When I was nine, my family moved into a house where I lived until I married and moved out. It was a brand new house in a forest of almost-identical homes. A track home. When we first moved in, it was still neighbor to several orange groves. The orange grower slowly sold the remaining groves to developers until the only trees remaining were the stick-thin saplings held up with stakes planted in suburban lawns.
It was a nice house for the time. Three bedrooms, two baths, a fireplace and a two car garage. It had a dishwasher and a washer/dryer in the kitchen. Not a washer and dryer, but a washer/dryer, a two function machine that did not catch on. Technical difficulties, I’m told.
I lived there with my parents and sister. Eventually we added a cat with many kittens and a small dog.
The back yard was substantial. We lived at the end of a cul de sac. The yard was fenced and included a cement patio. My dad built a lounge chair, and my mother put a thick floral-printed cushion on top. A wooden picnic table and benches completed the patio furnishing.
My sister and I each had our own bedrooms for the first time. Three years older, she was glad not to have a room decorated with such juvenile things as dolls and stuffed animals. Her room was sophisticated, in keeping with her status as the older sister, and it was off limits to me. For some reason, she rarely invaded my room.
In the hall-way was a large black telephone seated on a special telephone stand. Our neighbor worked for the phone company and generously installed an extra long cord on the phone. It was so long, it reached into my sister’s bedroom. For private conversations, she said.
We lived in the middle of fast developing Southern California suburbia. Little was within walking distance. To get to work, grocery shopping, shopping-shopping, or my sister’s high school you needed a car or a bus.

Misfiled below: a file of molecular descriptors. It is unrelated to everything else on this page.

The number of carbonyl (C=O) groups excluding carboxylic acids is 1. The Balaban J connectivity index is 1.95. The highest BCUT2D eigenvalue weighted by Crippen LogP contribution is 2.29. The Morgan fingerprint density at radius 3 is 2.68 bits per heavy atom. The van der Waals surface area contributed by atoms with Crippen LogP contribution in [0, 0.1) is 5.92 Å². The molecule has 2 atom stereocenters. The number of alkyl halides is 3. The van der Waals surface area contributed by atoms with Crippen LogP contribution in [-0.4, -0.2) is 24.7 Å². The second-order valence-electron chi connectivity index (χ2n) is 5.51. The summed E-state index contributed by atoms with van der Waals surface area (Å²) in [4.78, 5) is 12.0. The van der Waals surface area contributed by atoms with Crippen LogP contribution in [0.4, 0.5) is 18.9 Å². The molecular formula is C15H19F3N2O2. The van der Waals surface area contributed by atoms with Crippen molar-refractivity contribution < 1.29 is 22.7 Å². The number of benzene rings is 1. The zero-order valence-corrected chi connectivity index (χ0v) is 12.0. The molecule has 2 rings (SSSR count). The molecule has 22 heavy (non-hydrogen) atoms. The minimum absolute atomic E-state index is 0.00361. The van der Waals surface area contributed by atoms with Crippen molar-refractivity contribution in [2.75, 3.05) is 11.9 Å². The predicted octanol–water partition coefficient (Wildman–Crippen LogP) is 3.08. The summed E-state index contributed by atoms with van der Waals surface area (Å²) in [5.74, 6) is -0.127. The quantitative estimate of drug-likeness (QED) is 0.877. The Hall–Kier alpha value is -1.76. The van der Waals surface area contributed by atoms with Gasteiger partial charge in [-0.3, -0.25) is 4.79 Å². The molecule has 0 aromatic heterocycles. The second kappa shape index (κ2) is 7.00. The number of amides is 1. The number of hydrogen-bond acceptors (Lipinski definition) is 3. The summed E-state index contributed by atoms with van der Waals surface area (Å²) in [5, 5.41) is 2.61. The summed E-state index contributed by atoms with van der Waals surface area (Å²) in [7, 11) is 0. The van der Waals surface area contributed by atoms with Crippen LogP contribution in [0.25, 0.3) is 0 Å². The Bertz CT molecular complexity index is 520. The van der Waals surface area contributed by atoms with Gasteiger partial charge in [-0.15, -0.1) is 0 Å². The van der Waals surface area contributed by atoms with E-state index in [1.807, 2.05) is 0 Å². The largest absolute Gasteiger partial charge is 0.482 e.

My school was one of the few destinations an easy walk away. Like the house, the school was new. I was in the first class to attend. I became a cheerleader. Yes, this is not metaphoric, but literal. As I got older, I learned that admitting that you had been a cheerleader in middle school was not necessarily something to be proud of. But it was part of my twelfth year and I will admit it here.
My sister completed high school, went to work, married and left home. A few years later I left for college, then married and moved out. Our parents continued to live in the house for a few more years. With the death of my grandfather and my grandmother’s declining health, they sold the house and moved into her more spacious house to care for her.
The house and the neighborhood fell on hard times. A fire in the San Bernardino Mountains threatened it one summer, but it escaped. It was eventually brought down by the loss of hope. Suburbia was not always an easy place to live.